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For several generations the Mothers’ and Babies’ Health Association (MBHA) and its successors have been a highly respected source of support and reassurance to South Australian families with young children. The MBHA developed from the Adelaide School for Mothers, which was established in 1909 by Dr Helen Mayo and Miss Harriet Stirling. Like similar bodies formed elsewhere then, its aim was to reduce infant mortality by providing expert advice to mothers. Such a politically non-contentious strategy, which deflected attention away from evidence that health and illness were largely socially and economically determined, was attractive to governments, health professionals and mothers, and allowed the MBHA to flourish, readily attracting voluntary support and government funding. As its services proliferated, infant mortality rates fell and the MBHA regularly claimed, though it could never demonstrate, a simple, causal connection between the two developments.

While some of its program, including the mothercraft hospital and training school Torrens House, was run from its Adelaide headquarters on South Terrace, for most clients the MBHA was the local baby health centre where MBHA sisters monitored babies’ growth and dispensed advice on feeding and management routines. In the organisation’s heyday, MBHA staff were in contact with the overwhelming majority of young families in rural areas as well as suburban Adelaide and from the 1930s to the 1950s three Baby Health Trains took clinics to small, isolated communities.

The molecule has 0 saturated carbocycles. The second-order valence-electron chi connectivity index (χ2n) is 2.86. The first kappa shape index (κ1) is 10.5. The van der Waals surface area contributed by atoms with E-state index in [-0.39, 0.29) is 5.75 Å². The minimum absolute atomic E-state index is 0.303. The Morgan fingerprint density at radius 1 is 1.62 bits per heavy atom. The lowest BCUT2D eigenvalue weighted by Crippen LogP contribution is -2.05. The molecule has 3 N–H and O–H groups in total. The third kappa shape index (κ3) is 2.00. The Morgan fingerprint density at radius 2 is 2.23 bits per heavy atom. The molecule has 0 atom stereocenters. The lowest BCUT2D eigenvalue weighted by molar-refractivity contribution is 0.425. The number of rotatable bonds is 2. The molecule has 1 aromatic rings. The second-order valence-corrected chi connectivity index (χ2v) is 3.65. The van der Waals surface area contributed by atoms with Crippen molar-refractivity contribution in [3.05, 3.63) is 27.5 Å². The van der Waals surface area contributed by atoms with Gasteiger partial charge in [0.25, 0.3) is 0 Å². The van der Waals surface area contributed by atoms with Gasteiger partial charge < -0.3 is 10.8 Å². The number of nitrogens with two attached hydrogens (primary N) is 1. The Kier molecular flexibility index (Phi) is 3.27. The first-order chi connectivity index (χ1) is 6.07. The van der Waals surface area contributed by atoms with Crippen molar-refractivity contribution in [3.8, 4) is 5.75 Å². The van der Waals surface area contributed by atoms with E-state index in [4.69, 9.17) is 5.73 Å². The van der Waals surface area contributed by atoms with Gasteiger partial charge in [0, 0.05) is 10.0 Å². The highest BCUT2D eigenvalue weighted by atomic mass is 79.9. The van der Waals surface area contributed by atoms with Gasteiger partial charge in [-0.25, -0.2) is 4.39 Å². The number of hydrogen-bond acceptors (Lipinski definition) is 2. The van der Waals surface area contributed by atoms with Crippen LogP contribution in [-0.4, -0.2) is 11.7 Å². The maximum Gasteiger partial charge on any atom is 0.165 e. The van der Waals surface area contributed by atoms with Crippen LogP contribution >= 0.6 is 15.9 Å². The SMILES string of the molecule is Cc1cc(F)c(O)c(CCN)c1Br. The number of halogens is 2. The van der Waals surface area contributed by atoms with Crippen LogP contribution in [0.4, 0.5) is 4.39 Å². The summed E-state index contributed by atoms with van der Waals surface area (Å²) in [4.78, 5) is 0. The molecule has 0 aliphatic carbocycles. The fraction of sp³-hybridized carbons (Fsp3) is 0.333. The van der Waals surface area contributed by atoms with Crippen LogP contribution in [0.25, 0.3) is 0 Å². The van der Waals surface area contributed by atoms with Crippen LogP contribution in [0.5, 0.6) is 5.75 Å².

By the 1960s the MBHA philosophy and practice were being challenged by the needs of a more complex community, and parents were in time recognised as active participants in its programs rather than passive recipients of standard advice. Name changes to Child, Adolescent and Family Health Services (1980), Child and Youth Health (1995) and Child and Family Health Service (2011) within the Women’s and Children’s Health Network reflected two important developments: the incorporation of a formerly private venture into the South Australian Government’s health services system, and the growth of broader and more sophisticated understandings of the determinants of infant well-being.

By Judith Raftery

 Visiting Senior Lecturer, Department of Public Health, School of Population Health, University of Adelaide

This is a revised version of an entry first published in The Wakefield Companion to South Australian History, edited by Wilfrid Prest, Kerrie Round and Carol Fort (Adelaide: Wakefield Press, 2001). Revised by the author, uploaded 10 December 2013.

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Baby Evangeline Gabriel being being weighed by a nurse 1908
Baby Health Centre railway carriage, 1932
Mothers and Babies’ Health Association, South Terrace,1953
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